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This article looks at chargeable gains in either a personal or corporate context. This article is relevant to candidates sitting Paper F6 (UK) in 2013

This two-part article is relevant to candidates sitting Paper F6 (UK) in either the June or December 2013 sittings, and is based on tax legislation as it applies to the tax year 2012–13 (Finance Act 2012).

Question 3 of Paper F6 (UK) focuses on chargeable gains in either a personal or a corporate context, and will be for 15 marks. A small element of chargeable gains may also be included in any of the other questions.


Personal chargeable gains

Scope of capital gains tax (CGT)
CGT is charged when there is a chargeable disposal of a chargeable asset by a chargeable person.

A chargeable disposal includes part disposals and the gift of assets. However, the transfer of an asset upon death is an exempt disposal. A person who inherits an asset takes it over at its value at the time of death.

Example 1
On 19 May 1998 Jorge purchased an acre of land for £20,200. He died on 20 June 2012, and the land was inherited by his son, William. On that date the land was valued at £71,600.

  • The transfer of the land on Jorge’s death is an exempt disposal.
  • William will take over the land with a base cost of £71,600.


All forms of property are chargeable assets unless exempted. The most important exempt assets as far as Paper F6 (UK) is concerned are:

  • Certain chattels (see later)
  • Motor cars
  • UK Government securities (Gilts)


In determining whether or not an individual is chargeable to CGT it is necessary to consider their residence status.

Example 2          
Explain when a person will be treated as resident or ordinarily resident in the UK for a particular tax year and state how a person’s residence status establishes whether or not they are liable to CGT.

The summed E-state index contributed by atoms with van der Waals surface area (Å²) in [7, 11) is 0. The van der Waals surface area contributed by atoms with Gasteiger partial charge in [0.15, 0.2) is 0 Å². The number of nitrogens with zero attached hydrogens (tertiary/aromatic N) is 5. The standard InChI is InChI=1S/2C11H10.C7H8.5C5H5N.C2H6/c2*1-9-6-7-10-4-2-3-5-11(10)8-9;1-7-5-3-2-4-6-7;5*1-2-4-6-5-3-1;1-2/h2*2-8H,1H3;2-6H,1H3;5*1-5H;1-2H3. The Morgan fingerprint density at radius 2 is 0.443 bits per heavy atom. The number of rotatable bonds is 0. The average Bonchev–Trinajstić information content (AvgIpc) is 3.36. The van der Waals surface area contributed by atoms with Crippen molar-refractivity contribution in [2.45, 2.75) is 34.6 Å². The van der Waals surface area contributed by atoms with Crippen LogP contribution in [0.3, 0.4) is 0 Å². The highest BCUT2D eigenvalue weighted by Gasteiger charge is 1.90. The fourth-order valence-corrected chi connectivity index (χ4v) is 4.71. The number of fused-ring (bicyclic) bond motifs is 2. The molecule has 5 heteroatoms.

• A person will be resident in the UK during a tax year if they are present in the UK for 183 days or more.
  • A person will also be treated as resident if they make substantial visits to the UK, with visits averaging 91 days or more over four consecutive tax years.
  • Ordinary residence is not precisely defined, but a person will normally be ordinarily resident in the UK if this is where they habitually reside.
  • A person is liable to CGT on the disposal of assets during any tax year in which they are either resident or ordinarily resident in the UK.

Basic computation
For individuals the basic CGT computation is quite straightforward.

Example 3          
Andy sold a factory on 15 February 2013 for £320,000. The factory was purchased on 24 January 1994 for £164,000, and was extended at a cost of £37,000 during March 2004. During May 2006 the roof of the factory was replaced at a cost of £24,000 following a fire.

Andy incurred legal fees of £3,600 in connection with the purchase of the factory, and legal fees of £5,800 in connection with the disposal.

Andy’s taxable gain for 2012–13 is as follows:

 ££
Disposal proceeds 320,000
Cost164,000 
Enhancement expenditure37,000 
Incidental costs (3,600 + 5,800)9,400 
 _______(210,400)
  ________
Chargeable gain 109,600
Annual exempt amount (10,600)
  _______
Taxation gain 99,000
  _______


 

  • The factory extension is enhancement expenditure as it has added to the value of the factory.
  • The replacement of the roof is not enhancement expenditure, being in the nature of a repair.
  • Note that the standardised term ‘chargeable gain’ refers to the gain before deducting the annual exempt amount, while the term ‘taxable gain’ refers to the gain after deducting the annual exempt amount.


Capital losses
Capital losses are set off against any chargeable gains arising in the same tax year, even if this results in the annual exempt amount being wasted. Any unrelieved capital losses are carried forward, but in future years they are only set off to the extent that the annual exempt amount is not wasted.

Example 4          
For the tax year 2012–13 Nim has chargeable gains of £17,600. He has unused capital losses of £16,700 brought forward from the tax year 2011–12.

 £
Chargeable gains17,600
Capital losses brought forward(7,000)
 _______
Chargeable gains10,600
Annual exempt amount(10,600)
 _______
Taxable gainsNil
 _______


 

  • The set off of the brought forward capital losses is restricted to £7,000 (17,600 – 10,600) so that chargeable gains are reduced to the amount of the annual exempt amount.
  • Nim therefore has capital losses carried forward of £9,700 (16,700 – 7,000).

 

Rates of CGT
The rate of CGT is linked to the level of a person’s taxable income. Taxable gains are taxed at a lower rate of 18% where they fall within the basic rate tax band of £34,370, and at a higher rate of 28% where they exceed this threshold. Remember that the basic rate band is extended if a person pays personal pension contributions or makes a gift aid donation.